No need for a special Drift Mode in the C63, of course. That comes as standard. It’s getting the tail to stay in line that’s the trick. Its 516lb ft is a colossal amount of torque for a set of modestly-wide 265 rear tyres to cope with. The C63’s power delivery is best described as rampant. It hurls itself through the mid-range with almost unwarranted savagery. Anything on the road surface that might upset traction or torque distribution – white lines, cats eyes – will.
At this point let’s leave the C63 and consider the RS4 instead. The last car I drove with this drivetrain in it was the RS5 coupe, a car I really didn’t get on with. No physical changes have been made between that and this, but Audi’s engineers did tell us that they’d tweaked the calibration. I hope they’ve done it to the RS5 as well, because you can tell. The engine is sharper than I remember, more responsive and eager to the throttle.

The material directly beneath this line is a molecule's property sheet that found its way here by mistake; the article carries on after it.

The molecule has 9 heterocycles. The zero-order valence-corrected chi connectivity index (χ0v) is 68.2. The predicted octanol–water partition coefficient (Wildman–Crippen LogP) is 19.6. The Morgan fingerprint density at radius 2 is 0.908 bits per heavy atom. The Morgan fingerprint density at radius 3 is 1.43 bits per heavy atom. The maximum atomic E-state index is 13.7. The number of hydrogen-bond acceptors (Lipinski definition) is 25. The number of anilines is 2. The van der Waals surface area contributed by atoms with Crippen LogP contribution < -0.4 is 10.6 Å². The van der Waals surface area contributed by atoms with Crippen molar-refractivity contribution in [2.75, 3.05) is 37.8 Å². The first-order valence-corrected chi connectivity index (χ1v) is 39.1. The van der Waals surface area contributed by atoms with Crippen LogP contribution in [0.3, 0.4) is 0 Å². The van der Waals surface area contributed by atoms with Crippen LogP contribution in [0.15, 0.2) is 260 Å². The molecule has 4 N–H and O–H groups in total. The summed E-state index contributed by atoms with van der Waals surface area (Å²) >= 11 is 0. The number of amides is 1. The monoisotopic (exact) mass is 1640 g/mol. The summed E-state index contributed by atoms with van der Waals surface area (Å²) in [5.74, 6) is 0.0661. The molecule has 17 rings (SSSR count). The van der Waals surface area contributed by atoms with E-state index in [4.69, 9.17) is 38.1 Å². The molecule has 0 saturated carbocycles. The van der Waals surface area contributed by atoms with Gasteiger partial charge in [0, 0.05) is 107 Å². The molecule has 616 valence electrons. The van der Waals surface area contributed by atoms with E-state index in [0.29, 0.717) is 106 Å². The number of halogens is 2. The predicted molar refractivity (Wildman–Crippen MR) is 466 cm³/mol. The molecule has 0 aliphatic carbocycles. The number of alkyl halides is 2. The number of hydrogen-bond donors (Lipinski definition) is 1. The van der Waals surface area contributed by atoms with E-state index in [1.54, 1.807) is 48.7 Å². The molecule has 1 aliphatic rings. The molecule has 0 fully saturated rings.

There’s still a warbly fakery to the noise when you’re pootling about, but when you get going and concentrate more, the sound focuses in as well. It becomes crisper and cleaner. And then, all too soon, it’s over. The redline is at 6,250rpm. A Bentayga V8 revs 1,000rpm higher than that. OK, the limiter doesn’t cut in until 6,600rpm, but it still feels like the RS4 is being cut off in its prime.
The eight-speed auto is just as snappy as a twin-clutch, and the gearing is short, which makes the RS4 feel pleasingly immediate and endows it with superb sprinting ability. Audi says 4.1secs to 62mph, and while we didn’t have the chance to independently verify that, I guarantee it’ll match the 3.5secs we recorded for the RS5. It is blisteringly effective. We did have a go at trying to beat Merc’s 4.1secs claim. I suspect it is possible, on a hot day with sticky surface and tyres. But in the UK, in March, the best we managed was 4.26secs.